The Nasdaq Composite index is off to a great start in 2016, surging 13% higher year to date and nearly doubling the S&P 500's returns. There are no guarantees that the tech-heavy index will continue to crush the market in 2017, but we called together three top Motley Fool contributors to share their best tech investments for this moment in time.
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Read on to see why our panelists recommend Twilio (NYSE: TWLO), Qualcomm (NASDAQ: QCOM), and Sierra Wireless (NASDAQ: SWIR) right now.
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It's time for this young stock to find its sea legs
Anders Bylund (Twilio): Twilio is a provider of cloud-based communication tools around which other companies can build their own digital voice, video, and messaging applications. It's a small cap and a fairly fresh addition to the public markets, having launched its original share offering in June 2016.
Investors are still feeling out this new stock. Share prices topped out above $70 in September, only to crash back down to $30 per share in early November. Sharp drops and jumps are par for the course here, often triggered by Twilio's earnings reports.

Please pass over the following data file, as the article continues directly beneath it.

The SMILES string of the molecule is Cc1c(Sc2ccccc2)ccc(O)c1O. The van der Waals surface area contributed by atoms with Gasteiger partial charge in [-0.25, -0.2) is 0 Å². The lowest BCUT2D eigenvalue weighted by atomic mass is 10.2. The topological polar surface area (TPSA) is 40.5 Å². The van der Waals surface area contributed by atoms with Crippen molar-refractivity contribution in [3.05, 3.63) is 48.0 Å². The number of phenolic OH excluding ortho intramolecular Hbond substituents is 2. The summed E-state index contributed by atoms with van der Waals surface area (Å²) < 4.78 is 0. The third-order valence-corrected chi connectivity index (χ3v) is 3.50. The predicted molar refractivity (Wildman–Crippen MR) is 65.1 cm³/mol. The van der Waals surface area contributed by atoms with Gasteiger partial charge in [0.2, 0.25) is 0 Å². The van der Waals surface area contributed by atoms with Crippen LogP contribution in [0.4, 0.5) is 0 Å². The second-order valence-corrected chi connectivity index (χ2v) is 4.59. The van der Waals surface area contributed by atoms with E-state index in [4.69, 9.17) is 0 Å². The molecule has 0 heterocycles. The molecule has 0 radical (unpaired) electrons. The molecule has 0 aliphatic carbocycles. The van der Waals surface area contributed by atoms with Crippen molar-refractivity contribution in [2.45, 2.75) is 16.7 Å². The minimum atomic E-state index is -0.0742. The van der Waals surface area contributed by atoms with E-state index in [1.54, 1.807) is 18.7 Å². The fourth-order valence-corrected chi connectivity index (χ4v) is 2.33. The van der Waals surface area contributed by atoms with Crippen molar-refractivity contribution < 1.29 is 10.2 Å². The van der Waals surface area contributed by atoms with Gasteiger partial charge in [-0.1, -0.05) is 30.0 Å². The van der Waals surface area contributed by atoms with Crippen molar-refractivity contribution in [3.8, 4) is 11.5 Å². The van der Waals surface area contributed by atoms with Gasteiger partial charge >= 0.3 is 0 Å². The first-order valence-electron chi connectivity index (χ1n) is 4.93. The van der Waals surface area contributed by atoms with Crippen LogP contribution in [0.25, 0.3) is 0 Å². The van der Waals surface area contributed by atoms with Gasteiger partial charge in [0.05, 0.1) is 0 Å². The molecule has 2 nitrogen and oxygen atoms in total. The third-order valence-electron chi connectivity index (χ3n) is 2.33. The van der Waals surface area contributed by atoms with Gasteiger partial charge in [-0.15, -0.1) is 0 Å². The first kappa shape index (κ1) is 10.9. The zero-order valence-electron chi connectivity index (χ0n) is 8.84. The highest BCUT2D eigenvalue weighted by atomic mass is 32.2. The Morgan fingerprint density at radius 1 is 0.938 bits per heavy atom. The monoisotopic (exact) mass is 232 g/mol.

The recent first-quarter release was no exception. Twilio leveraged its IPO cash into a 40% higher customer count and 47% higher quarterly sales, compared with the year-ago period. But leading customer Uber is kicking its Twilio habit, leading to deep cuts in Twilio's full-year earnings guidance.
Twilio shares fell as much as 29% the next day.
The stock now trades more than 60% below those late-September highs and 13% below Twilio's first day of trading. I'll admit that it's hard to draw a bead on Twilio's true long-term value, since every quarterly report so far has showed negative operating profits, even deeper net losses, and smaller but still significant cash burns. If you're into rock-solid financial fundamentals, Twilio is not your bag.
But if you can harness some risk and uncertain valuations, buying some Twilio shares on deep dips like this one could make plenty of sense. The Uber situation is not ideal but also not the end of the world, thanks to explosive growth in the number of client accounts. Top-line sales are following suit, and gross margin stands at 59% today -- up from 55% at the end of March, 2016.
Twilio's management is still learning the ropes of setting correct and reachable expectations, but the company is also doing many things right. And right now, the stock is on sale -- at least compared with Twilio's short trading history. Might be worth a curious nibble, methinks.
This winner will keep on winning
Steve Symington (Sierra Wireless): When I singled out Sierra Wireless in February as a tech stock that could make you rich, shares of the Internet of Things pure play were already up big so far in 2017. Sure enough, Sierra Wireless stock continued to rebound last week, climbing another 15% on Friday, after it announced strong first-quarter 2017 results. But with shares still well below their 2015 highs -- when shorter-term mobile headwinds and weak demand from certain existing OEM customers caused the stock to plunge -- I think Sierra Wireless still has plenty of room to rise from here.